Frosty Drew Observatory will host an on site event for the conjunction on December 21, 2020. Starting at 4:00 pm, we will open our telescopes towards the planets. We will also have a live view of the conjunction from a telescope that we will broadcast online for those who cannot make it out for the event. Other organizations in the state are also planning to host live online viewing, which we may collaborate with. We’ll post updates as the event nears. So put December 21, 2020 on your calendar, and catch a view of Jupiter and Saturn putting on a beautiful dance centered on the first day of winter.

Overnight Sunday – Monday, December 13-14, 2020, the annual Geminid Meteor Shower peak will occur, bringing with it an increase of up to 150 meteors per hour in regular meteor activity. The Geminid shower is, hands down, the best meteor shower of the year for several reasons. First, it brings A LOT of meteor activity! Secondly, it happens within a couple of weeks of the Winter Solstice, so there is a very long period of night to observe the shower. Third, the radiant point of the shower, which is about 10° west of the bright star Castor in the constellation Gemini (where the shower gets its name from), will rise at the end of astronomical twilight, placing the radiant point of the shower above the horizon for the entire night. The Moon plays a big role in how amazing a meteor shower peak is. If the Moon is too bright, it will outshine dimmer meteors, which make up the majority of a meteor shower peak display. This year, the New Moon will occur during the afternoon on December 14th, which will give us best case scenario regarding the Moon. All we need now is clear skies and we’ll have an amazing night! Frosty Drew Observatory will open for this event, but will not open the Observatory building or telescope as the event is best viewed under a wide open sky. Note that this shower also ramps up, so the nights surrounding the peak date will see a nice increase in meteor activity as well. So get out there!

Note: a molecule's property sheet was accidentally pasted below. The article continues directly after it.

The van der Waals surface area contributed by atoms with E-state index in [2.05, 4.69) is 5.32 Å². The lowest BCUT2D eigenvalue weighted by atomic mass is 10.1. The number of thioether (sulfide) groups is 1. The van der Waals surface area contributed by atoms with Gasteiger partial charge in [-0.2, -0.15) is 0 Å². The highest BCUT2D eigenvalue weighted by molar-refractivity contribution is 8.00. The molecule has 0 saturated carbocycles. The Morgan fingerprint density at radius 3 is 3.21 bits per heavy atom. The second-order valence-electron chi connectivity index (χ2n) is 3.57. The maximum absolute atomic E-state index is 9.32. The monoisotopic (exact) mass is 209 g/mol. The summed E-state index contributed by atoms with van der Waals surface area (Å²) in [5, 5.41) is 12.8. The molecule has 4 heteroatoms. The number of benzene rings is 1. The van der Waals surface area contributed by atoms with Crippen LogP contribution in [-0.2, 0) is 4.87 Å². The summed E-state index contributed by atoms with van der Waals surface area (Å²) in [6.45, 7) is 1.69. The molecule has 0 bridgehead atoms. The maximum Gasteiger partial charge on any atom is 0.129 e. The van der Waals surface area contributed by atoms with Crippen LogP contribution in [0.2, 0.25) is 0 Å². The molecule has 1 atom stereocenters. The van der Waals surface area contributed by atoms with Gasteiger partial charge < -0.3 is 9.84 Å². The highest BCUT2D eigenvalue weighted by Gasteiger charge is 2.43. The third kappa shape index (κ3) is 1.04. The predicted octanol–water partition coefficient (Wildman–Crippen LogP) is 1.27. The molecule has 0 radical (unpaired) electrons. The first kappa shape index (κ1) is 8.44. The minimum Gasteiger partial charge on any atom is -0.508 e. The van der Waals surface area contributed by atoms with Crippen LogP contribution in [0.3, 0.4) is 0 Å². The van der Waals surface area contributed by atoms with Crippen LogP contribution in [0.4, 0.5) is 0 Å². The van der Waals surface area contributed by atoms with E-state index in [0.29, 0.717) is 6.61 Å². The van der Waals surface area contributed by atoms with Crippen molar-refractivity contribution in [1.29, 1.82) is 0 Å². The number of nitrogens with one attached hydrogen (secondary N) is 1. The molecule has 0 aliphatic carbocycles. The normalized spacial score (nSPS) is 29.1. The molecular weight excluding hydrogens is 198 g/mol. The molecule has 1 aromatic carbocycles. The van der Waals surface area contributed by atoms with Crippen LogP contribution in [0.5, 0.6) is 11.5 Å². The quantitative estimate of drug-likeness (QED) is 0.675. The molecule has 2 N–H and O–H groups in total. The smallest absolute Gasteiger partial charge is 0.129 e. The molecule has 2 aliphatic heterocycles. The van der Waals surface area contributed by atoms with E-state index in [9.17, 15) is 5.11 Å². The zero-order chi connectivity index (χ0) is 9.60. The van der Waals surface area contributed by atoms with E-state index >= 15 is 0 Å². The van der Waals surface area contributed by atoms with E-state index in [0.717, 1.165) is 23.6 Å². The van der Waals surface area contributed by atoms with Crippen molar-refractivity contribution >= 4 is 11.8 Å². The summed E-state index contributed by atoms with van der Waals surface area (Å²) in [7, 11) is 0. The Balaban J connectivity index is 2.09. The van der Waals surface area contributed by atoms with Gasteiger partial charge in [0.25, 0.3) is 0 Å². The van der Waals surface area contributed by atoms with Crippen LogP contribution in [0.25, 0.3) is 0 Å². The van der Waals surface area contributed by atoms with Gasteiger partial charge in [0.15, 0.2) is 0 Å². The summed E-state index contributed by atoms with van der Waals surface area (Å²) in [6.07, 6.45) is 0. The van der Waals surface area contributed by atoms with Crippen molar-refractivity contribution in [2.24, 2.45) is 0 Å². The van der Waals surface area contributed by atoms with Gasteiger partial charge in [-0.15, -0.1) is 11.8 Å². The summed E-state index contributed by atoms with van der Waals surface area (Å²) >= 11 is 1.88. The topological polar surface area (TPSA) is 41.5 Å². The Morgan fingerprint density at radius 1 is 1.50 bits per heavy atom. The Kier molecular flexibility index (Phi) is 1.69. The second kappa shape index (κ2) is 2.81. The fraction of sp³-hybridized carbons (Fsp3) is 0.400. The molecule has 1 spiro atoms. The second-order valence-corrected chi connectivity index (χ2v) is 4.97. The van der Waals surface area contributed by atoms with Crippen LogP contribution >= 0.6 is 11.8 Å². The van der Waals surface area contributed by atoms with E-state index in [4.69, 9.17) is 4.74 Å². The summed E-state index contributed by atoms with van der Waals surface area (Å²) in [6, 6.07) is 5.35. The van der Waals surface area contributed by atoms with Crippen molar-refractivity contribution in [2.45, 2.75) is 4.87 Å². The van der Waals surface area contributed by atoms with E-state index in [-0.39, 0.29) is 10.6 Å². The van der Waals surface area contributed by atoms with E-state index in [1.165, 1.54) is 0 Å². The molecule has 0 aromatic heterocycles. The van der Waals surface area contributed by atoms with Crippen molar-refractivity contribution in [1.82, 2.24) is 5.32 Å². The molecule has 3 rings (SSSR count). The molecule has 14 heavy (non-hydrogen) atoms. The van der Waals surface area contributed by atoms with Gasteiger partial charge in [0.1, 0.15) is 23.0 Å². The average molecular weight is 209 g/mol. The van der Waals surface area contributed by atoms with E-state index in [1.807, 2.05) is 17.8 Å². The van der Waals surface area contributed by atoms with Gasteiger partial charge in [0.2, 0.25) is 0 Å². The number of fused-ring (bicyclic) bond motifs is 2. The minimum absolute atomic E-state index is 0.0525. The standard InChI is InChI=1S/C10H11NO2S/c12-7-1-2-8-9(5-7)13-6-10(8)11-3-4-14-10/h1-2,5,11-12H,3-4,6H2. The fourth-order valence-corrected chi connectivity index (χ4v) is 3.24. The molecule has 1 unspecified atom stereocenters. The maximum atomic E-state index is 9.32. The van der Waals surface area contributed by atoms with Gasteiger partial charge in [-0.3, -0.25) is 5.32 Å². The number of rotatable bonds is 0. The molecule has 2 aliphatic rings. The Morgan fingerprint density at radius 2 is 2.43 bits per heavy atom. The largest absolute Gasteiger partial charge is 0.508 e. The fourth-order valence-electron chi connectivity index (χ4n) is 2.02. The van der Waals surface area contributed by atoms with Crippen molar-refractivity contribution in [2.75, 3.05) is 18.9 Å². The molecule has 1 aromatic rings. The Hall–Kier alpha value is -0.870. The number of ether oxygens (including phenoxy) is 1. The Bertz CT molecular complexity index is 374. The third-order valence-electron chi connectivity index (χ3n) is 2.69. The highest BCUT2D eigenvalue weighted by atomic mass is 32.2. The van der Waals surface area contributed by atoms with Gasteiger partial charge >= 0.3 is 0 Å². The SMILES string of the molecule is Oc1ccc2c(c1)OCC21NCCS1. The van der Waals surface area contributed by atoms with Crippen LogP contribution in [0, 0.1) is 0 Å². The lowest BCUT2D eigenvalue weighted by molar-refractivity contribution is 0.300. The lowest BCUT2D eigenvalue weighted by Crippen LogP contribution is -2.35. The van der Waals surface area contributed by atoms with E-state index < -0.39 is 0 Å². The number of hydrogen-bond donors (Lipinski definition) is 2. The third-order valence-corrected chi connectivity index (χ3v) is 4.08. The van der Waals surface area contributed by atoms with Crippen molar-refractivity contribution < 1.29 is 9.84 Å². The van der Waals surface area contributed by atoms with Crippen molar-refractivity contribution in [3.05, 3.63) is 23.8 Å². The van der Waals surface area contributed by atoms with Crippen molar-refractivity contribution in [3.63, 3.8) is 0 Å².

As most of you have undoubtedly heard, the fabled Arecibo Telescope at the Arecibo Observatory in Puerto Rico collapsed this past week. The collapse dealt a complete loss to the observatory telescope. The Arecibo Telescope’s construction was completed in 1963, making it the largest single aperture telescope of the time, and retaining that title until 2016, when China’s FAST telescope surpassed it. The collapse was a terrible disaster for the telescope, though it was scheduled to be dismantled anyway, due to safety issues with degrading support cables. The Arecibo Telescope was an integral component in Near Earth Asteroid (NEA) detection and study. This loss will certainly impact that area of science, which is part of our planetary defense framework. We don’t want to spend a lot of time lamenting the loss of this telescope, as these types of events often kick start a new, better replacement effort. Regardless, whether you’re a SETI freak, NEA geek, Radio Astronomer, or just a doomsayer that had your moments with the Arecibo discoveries, take a moment this weekend to raise a glass of your favorite December comfort, and have a quick requiem for the amazing telescope, while catching up on the history of this fabulous device in photos.

Scott MacNeill
Scott MacNeill
Entry Date:
Dec 4, 2020
Published Under:
Scott MacNeill's Columns